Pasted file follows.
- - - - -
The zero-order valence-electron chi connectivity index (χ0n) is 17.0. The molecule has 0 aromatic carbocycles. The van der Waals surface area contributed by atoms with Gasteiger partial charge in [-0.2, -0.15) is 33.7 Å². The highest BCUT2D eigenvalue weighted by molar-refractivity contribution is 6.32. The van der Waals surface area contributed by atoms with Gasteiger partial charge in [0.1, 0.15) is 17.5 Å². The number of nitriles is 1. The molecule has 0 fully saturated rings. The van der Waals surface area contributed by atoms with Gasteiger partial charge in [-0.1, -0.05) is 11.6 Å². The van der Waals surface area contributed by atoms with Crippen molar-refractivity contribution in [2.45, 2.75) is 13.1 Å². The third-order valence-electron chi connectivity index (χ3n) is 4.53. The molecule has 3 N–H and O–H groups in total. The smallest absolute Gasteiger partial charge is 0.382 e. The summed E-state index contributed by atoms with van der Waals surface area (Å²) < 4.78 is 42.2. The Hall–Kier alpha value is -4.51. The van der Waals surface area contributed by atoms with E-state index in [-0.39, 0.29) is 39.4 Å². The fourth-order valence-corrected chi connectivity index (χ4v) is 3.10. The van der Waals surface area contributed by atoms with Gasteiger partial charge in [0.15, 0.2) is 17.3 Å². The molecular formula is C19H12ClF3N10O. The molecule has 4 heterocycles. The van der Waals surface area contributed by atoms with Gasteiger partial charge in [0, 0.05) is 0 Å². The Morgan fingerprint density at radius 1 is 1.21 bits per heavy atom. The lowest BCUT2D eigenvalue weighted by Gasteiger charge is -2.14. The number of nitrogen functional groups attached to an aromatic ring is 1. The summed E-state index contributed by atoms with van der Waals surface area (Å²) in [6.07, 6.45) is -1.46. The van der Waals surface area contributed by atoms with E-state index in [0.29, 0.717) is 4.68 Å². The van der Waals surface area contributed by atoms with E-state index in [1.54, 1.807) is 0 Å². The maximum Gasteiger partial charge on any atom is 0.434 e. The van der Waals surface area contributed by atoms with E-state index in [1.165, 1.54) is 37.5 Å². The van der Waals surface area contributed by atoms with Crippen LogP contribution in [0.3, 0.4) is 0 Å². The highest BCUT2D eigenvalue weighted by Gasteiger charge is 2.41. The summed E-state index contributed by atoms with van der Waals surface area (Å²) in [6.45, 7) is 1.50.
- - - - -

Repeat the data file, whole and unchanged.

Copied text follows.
The zero-order valence-electron chi connectivity index (χ0n) is 17.0. The molecule has 0 aromatic carbocycles. The van der Waals surface area contributed by atoms with Gasteiger partial charge in [-0.2, -0.15) is 33.7 Å². The highest BCUT2D eigenvalue weighted by molar-refractivity contribution is 6.32. The van der Waals surface area contributed by atoms with Gasteiger partial charge in [0.1, 0.15) is 17.5 Å². The number of nitriles is 1. The molecule has 0 fully saturated rings. The van der Waals surface area contributed by atoms with Gasteiger partial charge in [-0.1, -0.05) is 11.6 Å². The van der Waals surface area contributed by atoms with Crippen molar-refractivity contribution in [2.45, 2.75) is 13.1 Å². The third-order valence-electron chi connectivity index (χ3n) is 4.53. The molecule has 3 N–H and O–H groups in total. The smallest absolute Gasteiger partial charge is 0.382 e. The summed E-state index contributed by atoms with van der Waals surface area (Å²) < 4.78 is 42.2. The Hall–Kier alpha value is -4.51. The van der Waals surface area contributed by atoms with E-state index in [-0.39, 0.29) is 39.4 Å². The fourth-order valence-corrected chi connectivity index (χ4v) is 3.10. The van der Waals surface area contributed by atoms with Gasteiger partial charge in [0.15, 0.2) is 17.3 Å². The molecular formula is C19H12ClF3N10O. The molecule has 4 heterocycles. The van der Waals surface area contributed by atoms with Gasteiger partial charge in [0, 0.05) is 0 Å². The Morgan fingerprint density at radius 1 is 1.21 bits per heavy atom. The lowest BCUT2D eigenvalue weighted by Gasteiger charge is -2.14. The number of nitrogen functional groups attached to an aromatic ring is 1. The summed E-state index contributed by atoms with van der Waals surface area (Å²) in [6.07, 6.45) is -1.46. The van der Waals surface area contributed by atoms with E-state index in [0.29, 0.717) is 4.68 Å². The van der Waals surface area contributed by atoms with E-state index in [1.54, 1.807) is 0 Å². The maximum Gasteiger partial charge on any atom is 0.434 e. The van der Waals surface area contributed by atoms with E-state index in [1.165, 1.54) is 37.5 Å². The van der Waals surface area contributed by atoms with Crippen LogP contribution in [0.3, 0.4) is 0 Å². The highest BCUT2D eigenvalue weighted by Gasteiger charge is 2.41. The summed E-state index contributed by atoms with van der Waals surface area (Å²) in [6.45, 7) is 1.50.